Direct Anterior Approach

Can you please give me your opinion on the new Direct Anterior approach, not the anterolateral approach but the DIRECT anterior approach. A couple of doctors have started using this and I want to get some feedback from the top doctors on it. Maybe you can touch on the differences between this and the posterior approach that many of you use? Pros and cons?

Thanks so much, Vicky

Dr. De Smet:
Dear Vicky,

Very simple explanation. It is not a new technique used already for more then 40 or 50 years. There is only one centre well known for this Technique in Paris, namely group of Prof. Judet. It should not touch any muscle. For total hip OK, but new technique for a lot of people and again a learning curve. Other downside is need of a traction table (possible other problems, some people had even ankle fractures!) and problems is heavy and muscular people! The exposure is just less as with posterior approach!! The problem with anterior is just like mini invasive it is FASHION, try to make a new publicity stunt.  One thing is sure to do RESURFACING with a direct anterior approach it is asking for problems (70% male, muscular patients!!). You will have again probably to opposite parties in this technique to make the other one feeling or showing badly and nobody telling the true story in between.

Greetz, KOEN

Dr. Rogerson:
I'm familiar with Joel Matta's and the French anterior approach using the special table but have only seen it utilized for THA and not Resurfacing yet.  In the posterior approach you worry about traction on the sciatic nerve but in the direct anterior approach you are pushing the head posteriorly and doing some posterior capsular release (by necessity for a resurfacing) so one would still be potentially compromising circulation and risking direct pressure on the sciatic.  That being said, I would still like to see an actual video of the direct anterior for resurfacing and am attending the L.A. course Oct 24-25 where all the approaches will be examined.  More later.


Dr. Schmazlried:
Like any surgical procedure, it is more about who does it than what is done.  I think that a good, experienced surgeon will get good results – after some learning curve.  There is no comparative data.

Thomas P. Schmalzried, M.D.

Dr. Ure:
Hi Vicki,

Pretty soon you are going to know more about hip resurfacing than the hip resurfacing specialists (if you don't already)!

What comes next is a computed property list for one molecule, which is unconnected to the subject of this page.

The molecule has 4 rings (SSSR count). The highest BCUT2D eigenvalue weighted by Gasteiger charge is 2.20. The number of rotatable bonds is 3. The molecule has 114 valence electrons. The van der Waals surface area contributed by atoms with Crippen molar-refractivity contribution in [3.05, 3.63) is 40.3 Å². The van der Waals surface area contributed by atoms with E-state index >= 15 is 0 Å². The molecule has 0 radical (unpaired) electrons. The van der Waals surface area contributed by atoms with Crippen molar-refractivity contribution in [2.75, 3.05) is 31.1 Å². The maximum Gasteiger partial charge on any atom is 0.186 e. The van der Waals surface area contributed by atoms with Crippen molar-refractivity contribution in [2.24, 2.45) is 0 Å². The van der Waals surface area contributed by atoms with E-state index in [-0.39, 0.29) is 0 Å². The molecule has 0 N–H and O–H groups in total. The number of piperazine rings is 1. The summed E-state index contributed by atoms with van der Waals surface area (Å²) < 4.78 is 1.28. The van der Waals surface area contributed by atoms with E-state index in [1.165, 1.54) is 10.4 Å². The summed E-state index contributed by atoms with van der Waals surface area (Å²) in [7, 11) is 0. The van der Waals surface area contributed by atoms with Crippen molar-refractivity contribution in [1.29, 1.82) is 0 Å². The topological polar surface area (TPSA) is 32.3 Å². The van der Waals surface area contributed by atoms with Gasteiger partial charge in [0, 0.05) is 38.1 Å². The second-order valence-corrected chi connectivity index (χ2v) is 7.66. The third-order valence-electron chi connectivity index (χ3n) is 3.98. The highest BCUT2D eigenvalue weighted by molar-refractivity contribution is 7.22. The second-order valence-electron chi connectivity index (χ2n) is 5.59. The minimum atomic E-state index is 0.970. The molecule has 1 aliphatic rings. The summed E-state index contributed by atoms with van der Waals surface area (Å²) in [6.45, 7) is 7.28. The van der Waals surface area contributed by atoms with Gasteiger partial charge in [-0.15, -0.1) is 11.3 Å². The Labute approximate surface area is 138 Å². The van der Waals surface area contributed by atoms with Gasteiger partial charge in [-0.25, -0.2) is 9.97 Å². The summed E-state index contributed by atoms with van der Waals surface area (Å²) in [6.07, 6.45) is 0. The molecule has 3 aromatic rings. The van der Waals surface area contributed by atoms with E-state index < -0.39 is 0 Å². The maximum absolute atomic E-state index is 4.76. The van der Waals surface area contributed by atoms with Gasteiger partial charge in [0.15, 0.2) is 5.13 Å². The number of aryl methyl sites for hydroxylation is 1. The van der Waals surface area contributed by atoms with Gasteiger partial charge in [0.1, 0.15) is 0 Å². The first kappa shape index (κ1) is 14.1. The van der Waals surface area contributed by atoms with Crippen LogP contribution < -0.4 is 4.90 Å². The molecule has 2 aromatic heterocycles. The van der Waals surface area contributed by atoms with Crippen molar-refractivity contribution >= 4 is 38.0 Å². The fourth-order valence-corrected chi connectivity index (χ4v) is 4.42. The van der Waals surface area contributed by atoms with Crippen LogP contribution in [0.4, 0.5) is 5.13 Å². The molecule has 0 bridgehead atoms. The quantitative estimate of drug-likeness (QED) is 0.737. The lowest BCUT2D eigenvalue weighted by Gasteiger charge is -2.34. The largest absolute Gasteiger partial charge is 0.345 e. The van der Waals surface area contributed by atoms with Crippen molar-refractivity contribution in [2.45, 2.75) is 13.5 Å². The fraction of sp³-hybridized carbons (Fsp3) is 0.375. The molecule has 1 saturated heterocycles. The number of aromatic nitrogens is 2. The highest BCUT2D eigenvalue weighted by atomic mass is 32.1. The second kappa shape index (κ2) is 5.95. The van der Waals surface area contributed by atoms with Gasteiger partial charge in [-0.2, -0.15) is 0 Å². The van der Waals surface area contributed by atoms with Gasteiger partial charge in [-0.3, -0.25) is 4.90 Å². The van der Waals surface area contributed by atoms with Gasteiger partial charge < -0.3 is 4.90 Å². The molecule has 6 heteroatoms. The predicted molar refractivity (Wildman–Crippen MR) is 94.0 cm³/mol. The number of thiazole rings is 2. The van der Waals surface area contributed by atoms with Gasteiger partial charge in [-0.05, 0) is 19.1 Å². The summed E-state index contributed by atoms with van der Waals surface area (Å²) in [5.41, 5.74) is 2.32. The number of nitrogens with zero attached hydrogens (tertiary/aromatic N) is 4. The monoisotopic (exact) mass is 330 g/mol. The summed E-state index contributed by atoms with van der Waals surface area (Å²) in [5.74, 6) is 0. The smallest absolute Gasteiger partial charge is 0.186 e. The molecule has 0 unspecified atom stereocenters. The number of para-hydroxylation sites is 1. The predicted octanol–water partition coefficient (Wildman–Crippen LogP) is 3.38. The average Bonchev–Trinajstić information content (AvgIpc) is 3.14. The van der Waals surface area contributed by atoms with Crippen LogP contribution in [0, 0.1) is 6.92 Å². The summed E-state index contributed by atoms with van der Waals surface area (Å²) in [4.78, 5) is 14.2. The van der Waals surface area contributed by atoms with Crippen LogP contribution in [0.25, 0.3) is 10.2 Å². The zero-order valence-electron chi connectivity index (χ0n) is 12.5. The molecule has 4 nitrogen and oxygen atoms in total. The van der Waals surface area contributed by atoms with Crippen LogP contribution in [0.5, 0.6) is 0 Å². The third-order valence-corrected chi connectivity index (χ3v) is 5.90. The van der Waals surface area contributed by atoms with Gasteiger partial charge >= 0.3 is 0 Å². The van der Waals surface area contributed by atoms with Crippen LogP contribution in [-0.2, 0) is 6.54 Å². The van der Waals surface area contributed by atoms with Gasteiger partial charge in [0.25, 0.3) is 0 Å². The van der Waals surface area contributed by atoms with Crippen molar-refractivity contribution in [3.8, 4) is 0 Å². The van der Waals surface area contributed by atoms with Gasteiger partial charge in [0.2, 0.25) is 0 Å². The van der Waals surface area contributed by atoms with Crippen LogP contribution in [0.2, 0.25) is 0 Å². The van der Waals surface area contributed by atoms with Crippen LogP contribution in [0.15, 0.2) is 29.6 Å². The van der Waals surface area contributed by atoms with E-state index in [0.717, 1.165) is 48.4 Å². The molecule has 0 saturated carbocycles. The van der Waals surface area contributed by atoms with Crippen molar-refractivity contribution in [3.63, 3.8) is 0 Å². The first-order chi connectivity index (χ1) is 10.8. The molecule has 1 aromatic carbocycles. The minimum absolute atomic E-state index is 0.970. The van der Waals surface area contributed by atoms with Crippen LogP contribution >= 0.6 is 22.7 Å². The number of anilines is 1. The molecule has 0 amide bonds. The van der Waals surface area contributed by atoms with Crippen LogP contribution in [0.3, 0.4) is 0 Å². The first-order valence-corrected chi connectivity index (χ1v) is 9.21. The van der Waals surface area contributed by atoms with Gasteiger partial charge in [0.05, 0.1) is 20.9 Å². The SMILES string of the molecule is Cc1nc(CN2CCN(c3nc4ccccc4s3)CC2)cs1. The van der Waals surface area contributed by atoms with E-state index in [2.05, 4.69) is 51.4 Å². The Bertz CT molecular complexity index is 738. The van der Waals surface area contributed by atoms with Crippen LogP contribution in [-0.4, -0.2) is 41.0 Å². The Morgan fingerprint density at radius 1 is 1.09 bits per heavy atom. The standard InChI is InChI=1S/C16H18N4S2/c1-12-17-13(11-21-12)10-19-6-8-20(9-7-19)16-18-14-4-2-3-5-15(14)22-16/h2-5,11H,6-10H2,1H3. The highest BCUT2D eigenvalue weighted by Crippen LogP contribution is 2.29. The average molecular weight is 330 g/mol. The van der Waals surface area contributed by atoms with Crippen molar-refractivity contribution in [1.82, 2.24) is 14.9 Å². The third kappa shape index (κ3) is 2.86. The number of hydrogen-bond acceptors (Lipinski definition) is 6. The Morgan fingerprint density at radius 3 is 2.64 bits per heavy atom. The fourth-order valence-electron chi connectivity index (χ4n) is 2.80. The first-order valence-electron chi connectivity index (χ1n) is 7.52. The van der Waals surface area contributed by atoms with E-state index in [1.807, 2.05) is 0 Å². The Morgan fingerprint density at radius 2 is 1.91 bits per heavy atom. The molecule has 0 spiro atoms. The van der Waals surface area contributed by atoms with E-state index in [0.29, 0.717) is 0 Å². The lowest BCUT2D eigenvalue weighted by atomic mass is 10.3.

The "new Direct Anterior approach", in fact isn't new. It was the approach used by Dr. Wagner in Germany when he was doing the old polyethylene hip resurfacings in the 70's. Doctors who are unfamiliar with orthopedic history may think they are onto something new, but they aren't.

What is different is that Dr. Wagner made no attempt at limiting incision size. The phrase "minimally invasive" hadn't been coined yet. Today, surgeons are trying to do the surgery through a much smaller incision, with less soft tissue releases, etc. The surgery is touted by some as being the only true intermuscular approach to the hip, where no tendons need to be cut.

Unfortunately, that isn't quite the true scenario, at least with hip resurfacing. Whether you perform the surgery through the postero-lateral (my preferred approach) or the direct anterior (an approach I have used but abandoned), tendons have to be cut. In both cases you have to release hip capsule, and in approximately the same amount. Recovery time is about the same for both approaches, in my experience. There was a paper presented at EFORT in Nice, France this year which also showed no advantage of the direct anterior to the posterolateral approach, in terms of function or recovery time. Given this, and given that the posterolateral approach is simpler, it is not surprising the about 98% of the surgeons around the world use it instead of the direct anterior.

Hope all is going well with you!

Regards, Dr Ure

Dr. Clarke:

I hope all is well. This approach has theoretical advantages, but I will stay on the sidelines for now.  I am personally concerned by the potential for inadequate acetabular fixation or component mal-alignment as a result of inadequate exposure.  This is an exacting operation and the published results when done through the posterior approach are a compelling reason to stay with that approach.

Best Regards, Michael

Dr. Su:
Hi Vicky,

I think the direct anterior approach is intriguing in that it is an intermuscular approach, without cutting or detaching any muscles. However, I have witnessed it before and found it to be a struggle with a limited exposure. The potential advantage is a preservation of the blood supply to the femoral head, but as we have discussed before, the NCP approach to the hip via the posterior may be able to do the same thing.

I think the posterior approach is more suitable for the majority of patients because it gives the best visualization for component positioning, can be easily extended, and offers just as quick a recovery.

Regards, Ed